By Eileen Clarke, Gary Griffiths and Betty Mow – The Star-Advertiser recently alerted the public to discontent among public school principals, via coverage of a critical survey that found 88 percent of 160 principals saying central administration is not providing sufficient support to the schools, and 65 percent fearing retaliation for disagreeing with or questioning systemwide initiatives (“Principals feel they’re hamstrung, survey finds,” May 15).
A follow-up commentary by four former principals called the current system “dysfunctional” and pressed for school empowerment (“Public school leaders must be empowered to achieve success,” Island Voices, May 20); and an editorial called on state Department of Education leadership, school board members and the governor to heed the calls (“Address principals’ concerns,” Our View, May 21).
The recent survey of principals was not intended as a referendum to call for a change in leadership. But when you read the comments carefully, it is clear that the principals have lost faith in the system’s state-wide leadership.
Now, we are calling for a change in DOE leadership because the system has failed to listen to its professionals, failed to be transparent and failed to focus on the actual needs of the children.
More fundamentally, we are calling for change because it is in the best interests of the students.
Superintendent Kathryn Matayoshi’s contract expires on June 30. We propose that her contract not be renewed and that the Board of Education begin the search for a successor who will turn the governance system right-side up.
A school system that does not embrace what principals and teachers say, and is run on fear of top-down retribution, is sick and in obvious need of major change.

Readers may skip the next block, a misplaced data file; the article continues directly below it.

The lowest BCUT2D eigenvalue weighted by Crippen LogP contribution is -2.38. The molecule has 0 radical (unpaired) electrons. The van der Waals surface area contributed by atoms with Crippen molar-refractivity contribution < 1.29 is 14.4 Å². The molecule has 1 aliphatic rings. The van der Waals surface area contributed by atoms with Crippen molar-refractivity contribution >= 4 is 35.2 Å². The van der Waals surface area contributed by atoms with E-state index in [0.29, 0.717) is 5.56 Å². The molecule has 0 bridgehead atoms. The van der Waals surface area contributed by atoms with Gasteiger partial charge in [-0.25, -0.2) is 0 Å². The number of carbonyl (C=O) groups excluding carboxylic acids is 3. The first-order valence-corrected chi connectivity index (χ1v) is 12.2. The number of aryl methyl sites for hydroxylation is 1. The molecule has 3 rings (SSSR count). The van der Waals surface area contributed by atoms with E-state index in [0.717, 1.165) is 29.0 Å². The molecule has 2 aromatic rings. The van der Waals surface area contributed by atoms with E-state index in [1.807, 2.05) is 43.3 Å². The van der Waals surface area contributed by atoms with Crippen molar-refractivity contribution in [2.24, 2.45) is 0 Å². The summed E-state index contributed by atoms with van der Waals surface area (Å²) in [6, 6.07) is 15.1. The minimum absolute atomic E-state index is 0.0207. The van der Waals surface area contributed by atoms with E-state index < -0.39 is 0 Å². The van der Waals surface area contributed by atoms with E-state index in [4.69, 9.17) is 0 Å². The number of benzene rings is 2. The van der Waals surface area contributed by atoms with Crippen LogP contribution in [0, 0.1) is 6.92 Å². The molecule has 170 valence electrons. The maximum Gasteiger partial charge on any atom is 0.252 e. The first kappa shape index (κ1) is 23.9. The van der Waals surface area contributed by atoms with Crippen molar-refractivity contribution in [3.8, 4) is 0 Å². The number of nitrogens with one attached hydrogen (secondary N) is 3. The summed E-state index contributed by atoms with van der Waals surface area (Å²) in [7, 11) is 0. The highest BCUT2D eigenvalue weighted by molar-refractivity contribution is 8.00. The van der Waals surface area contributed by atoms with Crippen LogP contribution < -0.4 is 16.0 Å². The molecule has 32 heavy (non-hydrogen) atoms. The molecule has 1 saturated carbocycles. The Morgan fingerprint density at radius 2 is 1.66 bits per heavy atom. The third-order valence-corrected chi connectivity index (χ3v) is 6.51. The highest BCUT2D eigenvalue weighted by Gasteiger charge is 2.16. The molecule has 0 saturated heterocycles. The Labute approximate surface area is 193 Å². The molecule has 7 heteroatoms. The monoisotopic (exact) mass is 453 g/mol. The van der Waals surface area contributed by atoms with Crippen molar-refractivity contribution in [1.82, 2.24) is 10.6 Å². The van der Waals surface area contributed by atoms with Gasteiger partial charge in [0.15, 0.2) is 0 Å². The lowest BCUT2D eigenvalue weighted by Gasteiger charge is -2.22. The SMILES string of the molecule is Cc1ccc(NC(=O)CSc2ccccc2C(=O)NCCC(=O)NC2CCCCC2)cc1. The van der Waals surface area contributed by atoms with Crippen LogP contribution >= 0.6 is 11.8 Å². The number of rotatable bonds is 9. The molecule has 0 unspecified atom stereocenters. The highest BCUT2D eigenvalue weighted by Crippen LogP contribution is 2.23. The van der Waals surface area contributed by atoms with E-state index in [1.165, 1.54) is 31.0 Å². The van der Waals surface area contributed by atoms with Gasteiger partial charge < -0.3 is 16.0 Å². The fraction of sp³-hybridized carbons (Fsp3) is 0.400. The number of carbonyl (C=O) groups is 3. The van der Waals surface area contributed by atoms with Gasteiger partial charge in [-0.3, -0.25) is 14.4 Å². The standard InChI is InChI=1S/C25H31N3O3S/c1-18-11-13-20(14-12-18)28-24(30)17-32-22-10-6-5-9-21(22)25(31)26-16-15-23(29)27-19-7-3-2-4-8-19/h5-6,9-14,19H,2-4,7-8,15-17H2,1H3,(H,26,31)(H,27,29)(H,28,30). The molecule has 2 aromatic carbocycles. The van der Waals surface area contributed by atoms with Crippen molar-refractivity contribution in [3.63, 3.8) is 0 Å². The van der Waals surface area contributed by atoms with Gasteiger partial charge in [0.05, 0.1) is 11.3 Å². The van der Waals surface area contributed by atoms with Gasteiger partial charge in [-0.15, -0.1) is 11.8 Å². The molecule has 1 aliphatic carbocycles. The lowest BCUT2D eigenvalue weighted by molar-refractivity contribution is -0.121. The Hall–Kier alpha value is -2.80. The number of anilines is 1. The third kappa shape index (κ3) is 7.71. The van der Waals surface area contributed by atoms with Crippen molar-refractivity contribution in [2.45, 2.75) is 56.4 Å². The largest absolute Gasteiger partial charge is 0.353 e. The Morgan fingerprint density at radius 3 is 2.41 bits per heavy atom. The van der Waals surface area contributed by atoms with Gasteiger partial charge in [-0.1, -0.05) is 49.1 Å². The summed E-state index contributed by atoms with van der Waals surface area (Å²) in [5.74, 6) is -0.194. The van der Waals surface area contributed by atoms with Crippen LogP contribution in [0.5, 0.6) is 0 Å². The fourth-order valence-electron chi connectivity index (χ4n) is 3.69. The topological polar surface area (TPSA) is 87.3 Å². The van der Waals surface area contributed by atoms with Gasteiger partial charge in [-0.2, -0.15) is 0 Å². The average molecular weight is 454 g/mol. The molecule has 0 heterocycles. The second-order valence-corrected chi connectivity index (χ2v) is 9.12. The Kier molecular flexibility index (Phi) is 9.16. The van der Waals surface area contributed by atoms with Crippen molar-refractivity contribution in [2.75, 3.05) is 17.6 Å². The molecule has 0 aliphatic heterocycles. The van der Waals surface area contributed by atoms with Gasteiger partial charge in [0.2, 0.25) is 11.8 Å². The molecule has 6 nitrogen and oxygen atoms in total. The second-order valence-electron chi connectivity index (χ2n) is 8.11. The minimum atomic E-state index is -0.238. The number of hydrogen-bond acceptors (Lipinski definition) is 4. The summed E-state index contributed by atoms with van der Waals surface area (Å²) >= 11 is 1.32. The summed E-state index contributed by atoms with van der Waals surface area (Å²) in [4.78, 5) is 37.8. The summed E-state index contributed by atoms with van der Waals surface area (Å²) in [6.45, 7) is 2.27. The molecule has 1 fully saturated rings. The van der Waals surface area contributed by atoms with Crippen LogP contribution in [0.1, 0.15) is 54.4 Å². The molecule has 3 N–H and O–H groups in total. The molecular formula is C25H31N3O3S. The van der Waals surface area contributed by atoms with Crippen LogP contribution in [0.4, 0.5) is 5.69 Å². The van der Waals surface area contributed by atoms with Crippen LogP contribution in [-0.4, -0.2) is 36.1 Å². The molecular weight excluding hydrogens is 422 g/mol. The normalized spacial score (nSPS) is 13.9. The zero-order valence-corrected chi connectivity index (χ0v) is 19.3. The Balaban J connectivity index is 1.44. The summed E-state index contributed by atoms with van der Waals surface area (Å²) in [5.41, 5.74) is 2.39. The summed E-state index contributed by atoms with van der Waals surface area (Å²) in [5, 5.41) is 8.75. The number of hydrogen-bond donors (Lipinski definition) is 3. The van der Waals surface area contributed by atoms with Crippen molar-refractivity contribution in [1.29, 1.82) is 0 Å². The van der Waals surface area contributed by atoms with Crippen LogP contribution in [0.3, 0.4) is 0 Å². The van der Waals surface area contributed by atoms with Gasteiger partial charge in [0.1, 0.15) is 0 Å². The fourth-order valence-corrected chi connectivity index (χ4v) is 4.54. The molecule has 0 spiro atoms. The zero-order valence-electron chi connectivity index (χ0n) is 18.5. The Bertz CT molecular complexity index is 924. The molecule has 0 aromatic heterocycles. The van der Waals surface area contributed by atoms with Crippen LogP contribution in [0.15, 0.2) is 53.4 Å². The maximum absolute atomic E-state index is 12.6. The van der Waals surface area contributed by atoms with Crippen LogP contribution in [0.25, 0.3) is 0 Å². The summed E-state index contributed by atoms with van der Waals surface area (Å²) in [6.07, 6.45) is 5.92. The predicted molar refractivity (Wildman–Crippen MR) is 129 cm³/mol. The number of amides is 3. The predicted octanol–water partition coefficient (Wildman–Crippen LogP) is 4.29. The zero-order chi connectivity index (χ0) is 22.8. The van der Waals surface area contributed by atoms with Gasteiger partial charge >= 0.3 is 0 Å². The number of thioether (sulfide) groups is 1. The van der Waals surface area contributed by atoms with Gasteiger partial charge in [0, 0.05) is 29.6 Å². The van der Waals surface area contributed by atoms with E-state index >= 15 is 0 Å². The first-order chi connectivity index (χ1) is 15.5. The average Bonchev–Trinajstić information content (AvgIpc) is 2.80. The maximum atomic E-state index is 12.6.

The public should be asking, “Exactly what needs to be changed, and who is best situated to make those changes?”
We believe the answer is school empowerment, which starts with decentralization of the system management.
School empowerment can be accomplished in a variety of ways, but the bottom line is that central administrators relinquish power and control over resources and serve the schools, rather than the other way around.
Empowered schools get a much larger portion of each education dollar for students. And there is much greater transparency. The current system is opaque at best.
With school empowerment, 90 cents of every dollar must be spent at the school level, and parents wanting to know how it affects their child’s school have easy access to that information online.
The BOE and a streamlined central administration would continue to set systemwide policies and provide oversight to empow- ered schools, but each school community would have a reasonable degree of freedom to innovate.
Central administration’s primary responsibility would be to support the principals and teachers who are responsible for learning in the schools.
The nature of that support would be determined by the professionals at each school and be based on the specific needs of those students.
Turning the system right-side up — making central administration work for the schools rather than the other way around — would not require new laws. But it will take a superintendent who wants it to happen, who is determined to make it happen. Under current leadership there has been no movement toward school empowerment; rather, it’s moving in the opposite direction.
Press releases from the DOE have routinely portrayed happy principals, happy teachers, happy students and improving test scores. That cannot be squared with the results of the recent principals’ survey.
The DOE has used excellence at Waipahu High to “prove” the value of the Race to the Top initiative, despite the fact that Waipahu had not received any “Race” funds nor implemented any “Race” programs. The DOE also has touted a bump in test scores without making clear that students now take tests up to three times rather than once.
Disingenuous leadership has no place in an education system. Transparency and integrity are essential, as is a culture of high expectations and innovation.
No one likes to see others lose their jobs, but the current situation is untenable. The superintendent and her senior deputy have had their run; it is time for a change.